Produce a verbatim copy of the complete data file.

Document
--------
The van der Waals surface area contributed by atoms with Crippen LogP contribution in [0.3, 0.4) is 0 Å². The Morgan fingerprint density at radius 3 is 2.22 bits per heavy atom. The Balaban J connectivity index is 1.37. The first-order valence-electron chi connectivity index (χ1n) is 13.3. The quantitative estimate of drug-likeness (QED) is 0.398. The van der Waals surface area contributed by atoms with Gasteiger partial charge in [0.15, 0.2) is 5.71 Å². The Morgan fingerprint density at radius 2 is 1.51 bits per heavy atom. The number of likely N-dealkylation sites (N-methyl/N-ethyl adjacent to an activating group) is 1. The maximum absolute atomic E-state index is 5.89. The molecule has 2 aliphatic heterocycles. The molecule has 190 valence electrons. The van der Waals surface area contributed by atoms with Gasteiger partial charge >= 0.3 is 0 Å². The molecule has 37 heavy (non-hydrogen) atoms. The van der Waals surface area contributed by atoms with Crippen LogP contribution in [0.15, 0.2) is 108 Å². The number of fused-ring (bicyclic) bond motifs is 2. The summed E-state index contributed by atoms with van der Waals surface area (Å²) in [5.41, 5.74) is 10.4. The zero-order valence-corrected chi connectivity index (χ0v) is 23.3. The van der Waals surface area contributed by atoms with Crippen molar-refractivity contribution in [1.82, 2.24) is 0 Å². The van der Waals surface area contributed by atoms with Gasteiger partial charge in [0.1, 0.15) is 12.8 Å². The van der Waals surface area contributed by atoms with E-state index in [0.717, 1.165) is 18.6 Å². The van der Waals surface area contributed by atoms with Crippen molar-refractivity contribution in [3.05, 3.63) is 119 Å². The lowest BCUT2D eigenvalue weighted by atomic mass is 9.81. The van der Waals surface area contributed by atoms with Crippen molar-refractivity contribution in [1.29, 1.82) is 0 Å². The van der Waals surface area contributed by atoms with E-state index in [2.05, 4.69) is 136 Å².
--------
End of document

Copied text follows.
The van der Waals surface area contributed by atoms with Crippen LogP contribution in [0.3, 0.4) is 0 Å². The Morgan fingerprint density at radius 3 is 2.22 bits per heavy atom. The Balaban J connectivity index is 1.37. The first-order valence-electron chi connectivity index (χ1n) is 13.3. The quantitative estimate of drug-likeness (QED) is 0.398. The van der Waals surface area contributed by atoms with Gasteiger partial charge in [0.15, 0.2) is 5.71 Å². The Morgan fingerprint density at radius 2 is 1.51 bits per heavy atom. The number of likely N-dealkylation sites (N-methyl/N-ethyl adjacent to an activating group) is 1. The maximum absolute atomic E-state index is 5.89. The molecule has 2 aliphatic heterocycles. The molecule has 190 valence electrons. The van der Waals surface area contributed by atoms with Gasteiger partial charge >= 0.3 is 0 Å². The molecule has 37 heavy (non-hydrogen) atoms. The van der Waals surface area contributed by atoms with Crippen LogP contribution in [0.15, 0.2) is 108 Å². The number of fused-ring (bicyclic) bond motifs is 2. The summed E-state index contributed by atoms with van der Waals surface area (Å²) in [5.41, 5.74) is 10.4. The zero-order valence-corrected chi connectivity index (χ0v) is 23.3. The van der Waals surface area contributed by atoms with Crippen molar-refractivity contribution in [1.82, 2.24) is 0 Å². The van der Waals surface area contributed by atoms with Gasteiger partial charge in [0.1, 0.15) is 12.8 Å². The van der Waals surface area contributed by atoms with E-state index in [0.717, 1.165) is 18.6 Å². The van der Waals surface area contributed by atoms with Crippen molar-refractivity contribution in [3.05, 3.63) is 119 Å². The lowest BCUT2D eigenvalue weighted by atomic mass is 9.81. The van der Waals surface area contributed by atoms with Crippen molar-refractivity contribution in [1.29, 1.82) is 0 Å². The van der Waals surface area contributed by atoms with E-state index in [2.05, 4.69) is 136 Å².